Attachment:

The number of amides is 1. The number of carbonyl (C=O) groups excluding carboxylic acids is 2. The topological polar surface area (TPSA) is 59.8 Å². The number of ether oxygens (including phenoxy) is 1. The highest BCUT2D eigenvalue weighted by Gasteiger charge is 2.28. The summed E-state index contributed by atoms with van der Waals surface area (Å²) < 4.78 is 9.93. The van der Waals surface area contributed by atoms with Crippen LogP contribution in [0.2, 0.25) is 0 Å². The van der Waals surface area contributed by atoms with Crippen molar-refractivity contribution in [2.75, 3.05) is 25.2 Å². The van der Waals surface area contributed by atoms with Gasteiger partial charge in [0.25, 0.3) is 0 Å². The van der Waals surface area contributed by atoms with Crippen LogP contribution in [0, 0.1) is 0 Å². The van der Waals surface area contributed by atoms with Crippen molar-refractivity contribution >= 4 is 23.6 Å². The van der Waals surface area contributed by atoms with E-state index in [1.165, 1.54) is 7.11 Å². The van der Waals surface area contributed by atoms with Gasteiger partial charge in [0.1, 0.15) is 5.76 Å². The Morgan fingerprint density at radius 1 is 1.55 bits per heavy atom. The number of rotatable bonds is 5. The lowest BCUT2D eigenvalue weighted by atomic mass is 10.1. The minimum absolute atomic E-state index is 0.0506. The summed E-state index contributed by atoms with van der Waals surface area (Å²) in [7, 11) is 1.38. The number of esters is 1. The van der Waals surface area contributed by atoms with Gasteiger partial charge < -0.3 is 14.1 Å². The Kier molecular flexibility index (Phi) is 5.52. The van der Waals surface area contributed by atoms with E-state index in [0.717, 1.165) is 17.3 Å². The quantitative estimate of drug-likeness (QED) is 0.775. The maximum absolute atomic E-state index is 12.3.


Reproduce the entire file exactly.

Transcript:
The number of amides is 1. The number of carbonyl (C=O) groups excluding carboxylic acids is 2. The topological polar surface area (TPSA) is 59.8 Å². The number of ether oxygens (including phenoxy) is 1. The highest BCUT2D eigenvalue weighted by Gasteiger charge is 2.28. The summed E-state index contributed by atoms with van der Waals surface area (Å²) < 4.78 is 9.93. The van der Waals surface area contributed by atoms with Crippen LogP contribution in [0.2, 0.25) is 0 Å². The van der Waals surface area contributed by atoms with Crippen molar-refractivity contribution in [2.75, 3.05) is 25.2 Å². The van der Waals surface area contributed by atoms with Gasteiger partial charge in [0.25, 0.3) is 0 Å². The van der Waals surface area contributed by atoms with Crippen LogP contribution in [0, 0.1) is 0 Å². The van der Waals surface area contributed by atoms with Crippen molar-refractivity contribution >= 4 is 23.6 Å². The van der Waals surface area contributed by atoms with E-state index in [1.165, 1.54) is 7.11 Å². The van der Waals surface area contributed by atoms with Gasteiger partial charge in [0.1, 0.15) is 5.76 Å². The Morgan fingerprint density at radius 1 is 1.55 bits per heavy atom. The number of rotatable bonds is 5. The lowest BCUT2D eigenvalue weighted by atomic mass is 10.1. The minimum absolute atomic E-state index is 0.0506. The summed E-state index contributed by atoms with van der Waals surface area (Å²) in [7, 11) is 1.38. The number of esters is 1. The van der Waals surface area contributed by atoms with Gasteiger partial charge < -0.3 is 14.1 Å². The Kier molecular flexibility index (Phi) is 5.52. The van der Waals surface area contributed by atoms with E-state index in [0.717, 1.165) is 17.3 Å². The quantitative estimate of drug-likeness (QED) is 0.775. The maximum absolute atomic E-state index is 12.3.